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A Bar at the Folies-Bergère, 1882
|Artist||Manet, Édouard||It is instructive to compare this serene masterpiece of Manet’s last years with the small oil sketch he had done previously (see the previous picture). Manet intended to set down as spontaneously as he could a momentary impression, including its image in a mirror. With quick strokes of heavily loaded brush he accented the animation of the passing show. Except for the rather subdued colour, here is the very essence of the Impressionists point of view.
When Manet came to consider the final composition, he regarded Impressionism as no more than a means to an end: to express himself in formally disciplined and traditionally durable terms, as in his work of the ‘sixties. Observe what liberties he has taken with appearance, how he has rearranged what he saw in order to clarify what he felt.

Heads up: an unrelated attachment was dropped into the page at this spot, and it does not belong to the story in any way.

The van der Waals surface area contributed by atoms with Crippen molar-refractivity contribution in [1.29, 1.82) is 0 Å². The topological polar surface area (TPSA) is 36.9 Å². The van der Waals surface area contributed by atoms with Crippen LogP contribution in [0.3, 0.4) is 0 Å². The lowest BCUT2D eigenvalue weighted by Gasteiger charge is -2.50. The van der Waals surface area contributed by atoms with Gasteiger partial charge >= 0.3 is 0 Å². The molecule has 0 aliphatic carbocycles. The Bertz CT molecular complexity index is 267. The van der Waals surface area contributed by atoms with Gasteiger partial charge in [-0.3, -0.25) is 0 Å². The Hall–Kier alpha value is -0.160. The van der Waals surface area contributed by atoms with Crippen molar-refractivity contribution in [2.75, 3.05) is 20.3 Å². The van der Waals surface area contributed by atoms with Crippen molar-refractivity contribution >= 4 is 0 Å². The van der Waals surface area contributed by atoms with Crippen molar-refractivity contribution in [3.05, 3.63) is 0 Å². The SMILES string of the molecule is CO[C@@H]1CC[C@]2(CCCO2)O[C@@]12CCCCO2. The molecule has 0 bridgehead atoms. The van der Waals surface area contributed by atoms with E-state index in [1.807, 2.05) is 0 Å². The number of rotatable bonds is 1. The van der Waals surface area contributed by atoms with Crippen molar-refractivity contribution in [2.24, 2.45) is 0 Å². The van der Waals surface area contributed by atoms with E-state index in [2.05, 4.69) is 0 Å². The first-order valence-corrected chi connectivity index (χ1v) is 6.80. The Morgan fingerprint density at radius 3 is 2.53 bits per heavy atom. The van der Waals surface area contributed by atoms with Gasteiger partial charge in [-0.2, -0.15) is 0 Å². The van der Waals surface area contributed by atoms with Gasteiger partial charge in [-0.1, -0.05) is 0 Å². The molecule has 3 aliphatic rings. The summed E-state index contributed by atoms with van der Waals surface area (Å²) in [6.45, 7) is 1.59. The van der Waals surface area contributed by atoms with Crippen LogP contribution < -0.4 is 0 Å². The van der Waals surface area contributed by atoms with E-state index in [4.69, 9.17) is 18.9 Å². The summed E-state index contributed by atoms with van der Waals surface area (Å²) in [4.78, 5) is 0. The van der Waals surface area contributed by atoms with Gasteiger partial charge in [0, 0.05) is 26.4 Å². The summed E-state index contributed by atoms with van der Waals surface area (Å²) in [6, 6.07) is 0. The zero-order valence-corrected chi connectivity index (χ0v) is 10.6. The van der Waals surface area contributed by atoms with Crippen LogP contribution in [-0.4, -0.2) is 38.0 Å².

Is the reflected girl the same person who occupies the centre of the picture? If so, Manet has shifted his own position as spectator, and thereby destroyed forever the illusion of a single moment in time. This is perhaps the major difference between the impact of the sketch and the final work.
|Institution||Courtauld Institute Galleries, London|
|Medium||Oil on canvas|
|Dimensions||96 x 130 cm|